Tuesday, 27 July 2010

Angel Face (Otto Preminger, 1952)

Frank: Well, hello! You do get around fast, don’t you?
Diane: I’ve parked my broomstick outside

Frank: Beer Harry! And what do witches drink?

Diane: Just coffee

War veteran Frank Jessup (Robert Mitchum) has met Diane Tremayne (Jean Simmons) for the second time.

Earlier that night Frank had driven an ambulance to a wealthy mansion to find Diane’s stepmother, Mrs Catherine Tremayne (Barbara O’Neil), almost dead in her bedroom. Her husband - a famous writer called Charles Tremayne (Herbert Marshall) – had just come in time to save her from dying asphyxiated. It seems there was a problem with the gas but the lady thinks maybe someone wanted to kill her for her money.

When Frank was leaving the house he met Diane for the first time. She was playing a sad piano piece and they felt an immediate attraction for each other.

Frank breaks up his relationship with nurse Mary Wilton (Mona Freeman) and Diane convinces her family to hire him as the family chauffeur. From this moment on Frank will be trapped and manipulated by Diane. He thinks he may help her to fulfil his dream of having his own garage. However her angel face hides a troubled and obsessed femme fatale…

Angel face is a first class noir movie with suspenseful direction by Preminger, excellent performances by Mitchum and Simmons and a haunting piano song

Catherine: Where are the keys?
Diane: “In the car” (she sits at the piano and plays a sad melody…)

Friday, 16 July 2010

The Roaring Twenties (Raoul Walsh, 1939)

Narrator: Today, while the earth shakes beneath the heels of marching troops, while a great portion of the world trembles before the threats of acquisitive power-mad men, we of America have little time to remember an astounding era in our own recent history. An era which will grow more and more incredible with each passing generation until someday people will say it never could have happened at all.

The movie - based on a story by Mark Hellinger and brilliantly directed by Raoul Walsh - opens in this documentary style which will portrait two important decades of American history.
War veteran Eddie Bartlett (James Cagney) finds difficulties when he returns home: he has no job, the prohibition era has started and soldiers are no longer heroes:

Fletcher's Garage Mechanic: (After the war Eddie is asking to get his old job back) That guy thinks he's gonna' get my job just because he's got a uniform on. He used to work here.
Fletcher's Garage Mechanic: Yeah, those monkeys are gonna' find out what a picnic they had on Uncle Sam's dough while we stayed home and WORKED!

After some frustrated attempts to get a job he enters the bootlegging business almost by chance and he meets speakeasy hostess Panama Smith (Gladys George) and former war colleague, the ruthless George Halley (Humphrey Bogart).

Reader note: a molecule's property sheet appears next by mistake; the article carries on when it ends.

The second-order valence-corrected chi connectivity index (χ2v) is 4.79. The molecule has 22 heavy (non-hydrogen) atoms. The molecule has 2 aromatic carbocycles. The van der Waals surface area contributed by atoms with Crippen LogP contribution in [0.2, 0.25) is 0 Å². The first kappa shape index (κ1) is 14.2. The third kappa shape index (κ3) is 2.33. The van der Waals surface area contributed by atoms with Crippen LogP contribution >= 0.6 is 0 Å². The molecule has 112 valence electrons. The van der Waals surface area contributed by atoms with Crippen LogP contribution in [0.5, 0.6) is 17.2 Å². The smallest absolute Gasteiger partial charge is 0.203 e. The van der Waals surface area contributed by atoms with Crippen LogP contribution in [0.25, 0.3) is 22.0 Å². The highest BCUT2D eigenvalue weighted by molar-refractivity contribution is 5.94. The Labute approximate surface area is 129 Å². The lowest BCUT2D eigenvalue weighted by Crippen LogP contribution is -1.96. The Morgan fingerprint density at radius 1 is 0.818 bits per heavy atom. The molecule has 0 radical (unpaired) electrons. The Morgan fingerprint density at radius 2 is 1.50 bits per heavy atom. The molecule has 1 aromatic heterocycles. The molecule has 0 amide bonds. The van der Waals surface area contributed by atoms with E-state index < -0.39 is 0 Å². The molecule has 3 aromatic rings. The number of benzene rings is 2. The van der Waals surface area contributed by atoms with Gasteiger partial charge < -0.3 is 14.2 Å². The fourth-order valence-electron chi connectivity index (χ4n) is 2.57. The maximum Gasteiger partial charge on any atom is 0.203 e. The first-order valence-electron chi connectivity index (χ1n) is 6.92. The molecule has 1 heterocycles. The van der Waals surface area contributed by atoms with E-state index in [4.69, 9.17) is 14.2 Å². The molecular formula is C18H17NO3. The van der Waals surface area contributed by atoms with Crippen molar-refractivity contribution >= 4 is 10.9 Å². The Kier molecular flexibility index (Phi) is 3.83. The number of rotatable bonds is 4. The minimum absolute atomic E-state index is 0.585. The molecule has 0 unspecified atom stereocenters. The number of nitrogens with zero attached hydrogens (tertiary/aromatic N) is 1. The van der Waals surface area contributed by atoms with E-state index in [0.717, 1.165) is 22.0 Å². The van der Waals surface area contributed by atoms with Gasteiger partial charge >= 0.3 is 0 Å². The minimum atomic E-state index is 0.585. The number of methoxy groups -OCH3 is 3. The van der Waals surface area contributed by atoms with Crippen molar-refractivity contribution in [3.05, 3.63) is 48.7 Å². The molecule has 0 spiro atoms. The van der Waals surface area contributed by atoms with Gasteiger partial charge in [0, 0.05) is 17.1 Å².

The film portrays the rise of Eddie in the prohibition and jazz age (in the soundtrack we can hear many songs of that time as My Melancholy Baby, It had to be you or Bye bye Blackbird).
Eddie is not portrayed as an evil gangster but as a character caught between the need to survive and a good natured heart: He helps Jean (Priscilla Lane) though she will never love him: They live in different worlds and in fact she will take some advantage of his good will…

As other gangsters Eddie Barlett was also bound to fall: After 1929 things changed deeply in the Depression era, the prohibition was over and the gangster world had changed…

Panama: It's over for all of us: you, me, and George. Eddie, something new is happening, something you don't understand.

The words of Panama echo the ending of an era, the ending of gangster movies, the ending of characters like Eddie – killed on the steps in front of a church:

Panama Smith: He's dead.
Cop: Well, who is this guy?
Panama Smith: This is Eddie Bartlett.
Cop: Well, how're you hooked up with him?
Panama Smith: I could never figure it out.
Cop: What was his business?
Panama Smith: He used to be a big shot.

Friday, 9 July 2010

Cornered (Edward Dmytryk, 1945)

Laurence Gerard: I have a job to do, my wife is dead!

Former prisoner of war Canadian pilot Laurence Gerard (Dick Powell) finds out that his French wife was murdered by Vichy collaborator Marcel Jarnac (Luther Adler).

Jarnac is reported to be dead but after finding the cover of a dossier about the criminal, Gerard is convinced he is still alive. After following the collaborationist’s trail to Switzerland he learns that Jarnac’s widow is living in Buenos Aires.

Once in Argentina Gerard meets several people: Incza (Walter Slezak), Mrs Camargo (Nina Vale), Mr Santana (Morris Carnovsky)… but in a world of half-truths, deception and shadowy characters he doesn’t know who to trust.

The film was made one year after the same team (blacklisted Edward Dmytryk, Adrian Scott and Jon Paxton together with Dick Powell) had filmed Murder my Sweet. Both films share an atmosphere of moral decay. The photography of this post-war noir movie is dark and full of shadows… a metaphor for the hidden faces of evil and fascism…

Jarnac: “How many times must I tell you that our chief aim for the next five years, for the next twenty years if necessary, is complete and absolute obscurity?”